# Question 186e8

Sep 2, 2016

Good question. The boiling points of the alkanes should increase in the order, $\text{2,2,4-trimethylheptane}$, $\text{2-methylheptane}$, $\text{octane}$.

#### Explanation:

The longer, and straighter the chain (i.e. the less unbranched) the greater should be the interaction between chains, and thus the greater the boiling point.

Now of course I did not know these boiling points off the top of my head, but I can account for their order:

$\text{2,2,4-trimethylheptane,}$ $99$ ""^@C

$\text{2-methylheptane,}$ $116$ ""^@C

$\text{octane} , 125$ ""^@C

Longer, less branched chains have greater opportunity for intermolecular dispersion forces, and this is certainly reflected in the boiling point. That the longest chain alkane, $\text{octane}$, is the most involatile supports our analysis. And even though $\text{2,2,4-trimethylheptane}$ is the most massive molecule, branching prevents as effective intermolecular interaction as exists in the other pair.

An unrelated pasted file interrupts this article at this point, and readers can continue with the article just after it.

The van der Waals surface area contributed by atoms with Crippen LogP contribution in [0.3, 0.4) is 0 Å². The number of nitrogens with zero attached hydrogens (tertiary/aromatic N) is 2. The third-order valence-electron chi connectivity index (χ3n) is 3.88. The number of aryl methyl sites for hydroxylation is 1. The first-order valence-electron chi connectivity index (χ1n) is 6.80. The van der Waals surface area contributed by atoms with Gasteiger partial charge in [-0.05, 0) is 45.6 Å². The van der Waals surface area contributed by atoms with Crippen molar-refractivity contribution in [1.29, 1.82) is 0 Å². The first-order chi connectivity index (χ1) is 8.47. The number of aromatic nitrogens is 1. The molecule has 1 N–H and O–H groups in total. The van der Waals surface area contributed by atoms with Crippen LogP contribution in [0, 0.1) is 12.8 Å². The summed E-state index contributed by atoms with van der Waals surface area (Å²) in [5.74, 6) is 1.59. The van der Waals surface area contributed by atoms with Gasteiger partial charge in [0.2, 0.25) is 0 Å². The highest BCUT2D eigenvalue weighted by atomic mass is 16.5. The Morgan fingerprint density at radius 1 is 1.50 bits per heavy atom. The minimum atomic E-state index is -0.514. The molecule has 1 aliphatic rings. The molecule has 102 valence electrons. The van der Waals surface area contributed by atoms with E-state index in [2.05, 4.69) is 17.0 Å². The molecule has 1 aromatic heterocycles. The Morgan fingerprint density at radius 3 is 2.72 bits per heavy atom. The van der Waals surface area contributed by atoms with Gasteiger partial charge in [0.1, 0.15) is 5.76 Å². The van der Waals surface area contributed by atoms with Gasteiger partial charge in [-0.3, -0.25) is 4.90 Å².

The boiling point of $n - \text{heptane}$ is $98.5$ ""^@C# (this I did know off the top of my head, because I found it to be a highly useful laboratory solvent), which is comparable to the boiling point of
$\text{2,2,4-trimethylheptane}$. Once again, branching serves to decrease the boiling point.